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Portland City Council passes ordinance outlawing street racing with $500 fine, possible jail time

At least 5 people have died as a result of street racing since June 2020.

PORTLAND, Ore. — After a spate of several high-profile street racing events in Portland, city council voted this week to create a new ordinance banning the act.

The ordinance would fine street racers $500, and they could get their cars towed and could get prison time. 

Hours-long street racing events have made headlines in recent weeks on Portland streets. Most notably, hundreds of spectators and racers blocked off the intersection of Northeast Martin Luther King Jr. Boulevard and Columbia Boulevard for three hours on the night of Sunday, Aug. 1 without any police interference. 

According to Lt. Greg Pashley with Portland police, there was one reported crash but no reported injuries. Because of the congestion and the crowd, Pashley said police and medical crews made no attempt to enter the intersection and intervene.

RELATED: Large crowd blocks NE Portland intersection for 3 hours during illegal street race

"Police were prepared to respond to calls related to specific threats to life, which we did not receive," Pashley said.

Last November, police broke up a street racing event that blocked off the same intersection. According to Pashley, that event was broken up and led to arrests because at the time, there was a traffic division. 

According to Portland police, at least five people have died as a result of street racing since June 2020.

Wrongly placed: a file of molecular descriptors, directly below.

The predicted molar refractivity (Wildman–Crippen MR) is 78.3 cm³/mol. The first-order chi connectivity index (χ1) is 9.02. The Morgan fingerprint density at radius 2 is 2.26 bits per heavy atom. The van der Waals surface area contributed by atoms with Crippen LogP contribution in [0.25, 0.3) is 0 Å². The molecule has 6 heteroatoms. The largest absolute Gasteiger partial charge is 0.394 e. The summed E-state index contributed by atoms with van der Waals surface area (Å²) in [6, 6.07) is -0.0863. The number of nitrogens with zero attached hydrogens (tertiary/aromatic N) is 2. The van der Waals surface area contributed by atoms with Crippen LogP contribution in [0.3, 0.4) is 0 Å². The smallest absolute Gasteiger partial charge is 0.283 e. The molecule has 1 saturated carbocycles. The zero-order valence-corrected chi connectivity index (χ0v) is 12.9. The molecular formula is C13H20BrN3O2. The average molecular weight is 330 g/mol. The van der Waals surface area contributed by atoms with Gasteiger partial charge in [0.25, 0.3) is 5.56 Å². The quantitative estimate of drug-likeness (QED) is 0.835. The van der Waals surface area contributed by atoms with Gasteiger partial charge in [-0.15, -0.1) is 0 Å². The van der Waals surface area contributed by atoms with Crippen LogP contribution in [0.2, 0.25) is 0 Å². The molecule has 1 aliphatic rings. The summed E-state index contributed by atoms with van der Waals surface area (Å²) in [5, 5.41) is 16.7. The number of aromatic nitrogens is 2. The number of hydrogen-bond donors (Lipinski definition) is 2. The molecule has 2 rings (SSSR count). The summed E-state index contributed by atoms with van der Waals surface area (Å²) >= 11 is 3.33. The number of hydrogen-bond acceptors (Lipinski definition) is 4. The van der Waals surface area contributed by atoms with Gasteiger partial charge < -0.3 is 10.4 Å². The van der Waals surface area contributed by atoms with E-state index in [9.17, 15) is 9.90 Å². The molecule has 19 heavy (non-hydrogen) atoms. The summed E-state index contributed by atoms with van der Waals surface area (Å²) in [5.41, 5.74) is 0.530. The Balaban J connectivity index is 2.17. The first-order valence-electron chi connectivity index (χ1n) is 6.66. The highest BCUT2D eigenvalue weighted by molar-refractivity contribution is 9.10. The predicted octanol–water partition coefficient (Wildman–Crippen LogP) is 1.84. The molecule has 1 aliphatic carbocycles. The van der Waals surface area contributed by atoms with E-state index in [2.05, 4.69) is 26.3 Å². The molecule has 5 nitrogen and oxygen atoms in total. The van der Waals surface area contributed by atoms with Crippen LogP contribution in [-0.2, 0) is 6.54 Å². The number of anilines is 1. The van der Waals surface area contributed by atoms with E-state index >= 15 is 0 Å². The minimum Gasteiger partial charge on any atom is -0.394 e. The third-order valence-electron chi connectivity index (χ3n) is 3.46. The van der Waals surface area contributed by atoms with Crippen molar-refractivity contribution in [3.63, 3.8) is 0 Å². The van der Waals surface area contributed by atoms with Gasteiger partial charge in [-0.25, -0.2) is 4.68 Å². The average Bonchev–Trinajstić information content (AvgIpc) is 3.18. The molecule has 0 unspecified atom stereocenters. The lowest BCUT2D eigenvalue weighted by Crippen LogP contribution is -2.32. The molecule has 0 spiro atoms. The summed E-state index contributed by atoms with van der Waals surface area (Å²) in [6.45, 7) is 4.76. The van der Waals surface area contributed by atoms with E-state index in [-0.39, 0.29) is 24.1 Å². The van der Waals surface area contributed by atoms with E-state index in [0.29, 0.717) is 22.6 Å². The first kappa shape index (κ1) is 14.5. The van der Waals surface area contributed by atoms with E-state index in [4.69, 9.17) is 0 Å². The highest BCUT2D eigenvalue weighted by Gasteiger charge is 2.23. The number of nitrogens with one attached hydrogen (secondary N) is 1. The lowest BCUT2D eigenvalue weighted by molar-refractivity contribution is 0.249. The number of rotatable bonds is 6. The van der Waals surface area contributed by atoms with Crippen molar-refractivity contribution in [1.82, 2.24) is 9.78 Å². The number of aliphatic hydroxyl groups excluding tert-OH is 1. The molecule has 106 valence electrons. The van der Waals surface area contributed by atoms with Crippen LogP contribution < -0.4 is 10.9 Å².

The state of Washington, along with Portland's neighboring cities, have laws outlawing street racing, but prior to the ordinance passing this week, Portland did not. 

"We believe that this ordinance gives us a really important tool to deal with not only the people engaged with the dangerous driving activity, but the people who are legitimately facilitating the event," said Deputy Chief Chris Davis during a city council meeting on Wednesday. "That doesn't mean just everybody who happens to be standing around, but the people who are helping to shut down the roads and organize these events, if you will."

Officers also wanted to emphasize they don't plan to just throw people in jail, because they thought that would create equity issues. They're hoping diversion programs already in place for dangerous driving will help those individuals. 

KGW News reached out to see if Portland police has the staffing to respond to street racing events with the new ordinance in play. They didn't respond directly, but said they now have the power to tow cars, and have more ability to respond after the fact by tracking down license plates and going after people after the event wraps up.

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